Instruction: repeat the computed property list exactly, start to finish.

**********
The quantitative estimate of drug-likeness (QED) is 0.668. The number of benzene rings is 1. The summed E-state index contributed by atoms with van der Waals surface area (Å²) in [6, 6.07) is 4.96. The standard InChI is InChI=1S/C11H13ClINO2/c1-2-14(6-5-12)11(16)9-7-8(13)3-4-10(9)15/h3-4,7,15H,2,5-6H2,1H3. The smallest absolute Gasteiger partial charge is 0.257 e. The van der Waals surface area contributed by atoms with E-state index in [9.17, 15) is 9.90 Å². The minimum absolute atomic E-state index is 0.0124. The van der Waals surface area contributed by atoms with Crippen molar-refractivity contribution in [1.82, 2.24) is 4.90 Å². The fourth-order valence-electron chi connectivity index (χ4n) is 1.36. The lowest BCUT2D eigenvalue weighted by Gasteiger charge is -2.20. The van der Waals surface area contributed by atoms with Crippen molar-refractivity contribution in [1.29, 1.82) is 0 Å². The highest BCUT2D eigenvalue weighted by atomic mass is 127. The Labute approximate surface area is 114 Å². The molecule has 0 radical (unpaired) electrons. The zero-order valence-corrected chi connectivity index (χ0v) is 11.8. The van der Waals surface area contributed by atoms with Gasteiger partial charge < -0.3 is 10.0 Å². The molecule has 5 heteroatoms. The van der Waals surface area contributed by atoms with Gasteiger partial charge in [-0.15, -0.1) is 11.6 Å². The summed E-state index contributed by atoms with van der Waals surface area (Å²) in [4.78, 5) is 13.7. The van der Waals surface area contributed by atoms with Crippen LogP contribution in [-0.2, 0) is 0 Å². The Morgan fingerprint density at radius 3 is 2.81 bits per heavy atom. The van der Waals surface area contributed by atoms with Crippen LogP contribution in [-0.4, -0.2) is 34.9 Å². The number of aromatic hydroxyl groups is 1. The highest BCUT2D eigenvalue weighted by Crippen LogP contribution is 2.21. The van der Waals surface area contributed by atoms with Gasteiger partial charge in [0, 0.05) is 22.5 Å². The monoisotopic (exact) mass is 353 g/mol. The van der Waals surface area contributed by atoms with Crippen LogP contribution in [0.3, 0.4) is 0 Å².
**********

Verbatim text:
The quantitative estimate of drug-likeness (QED) is 0.668. The number of benzene rings is 1. The summed E-state index contributed by atoms with van der Waals surface area (Å²) in [6, 6.07) is 4.96. The standard InChI is InChI=1S/C11H13ClINO2/c1-2-14(6-5-12)11(16)9-7-8(13)3-4-10(9)15/h3-4,7,15H,2,5-6H2,1H3. The smallest absolute Gasteiger partial charge is 0.257 e. The van der Waals surface area contributed by atoms with E-state index in [9.17, 15) is 9.90 Å². The minimum absolute atomic E-state index is 0.0124. The van der Waals surface area contributed by atoms with Crippen molar-refractivity contribution in [1.82, 2.24) is 4.90 Å². The fourth-order valence-electron chi connectivity index (χ4n) is 1.36. The lowest BCUT2D eigenvalue weighted by Gasteiger charge is -2.20. The van der Waals surface area contributed by atoms with Crippen molar-refractivity contribution in [1.29, 1.82) is 0 Å². The highest BCUT2D eigenvalue weighted by atomic mass is 127. The Labute approximate surface area is 114 Å². The molecule has 0 radical (unpaired) electrons. The zero-order valence-corrected chi connectivity index (χ0v) is 11.8. The van der Waals surface area contributed by atoms with Gasteiger partial charge < -0.3 is 10.0 Å². The molecule has 5 heteroatoms. The van der Waals surface area contributed by atoms with Gasteiger partial charge in [-0.15, -0.1) is 11.6 Å². The summed E-state index contributed by atoms with van der Waals surface area (Å²) in [4.78, 5) is 13.7. The van der Waals surface area contributed by atoms with Crippen LogP contribution in [-0.2, 0) is 0 Å². The Morgan fingerprint density at radius 3 is 2.81 bits per heavy atom. The van der Waals surface area contributed by atoms with Crippen LogP contribution in [-0.4, -0.2) is 34.9 Å². The number of aromatic hydroxyl groups is 1. The highest BCUT2D eigenvalue weighted by Crippen LogP contribution is 2.21. The van der Waals surface area contributed by atoms with Gasteiger partial charge in [0, 0.05) is 22.5 Å². The monoisotopic (exact) mass is 353 g/mol. The van der Waals surface area contributed by atoms with Crippen LogP contribution in [0.3, 0.4) is 0 Å².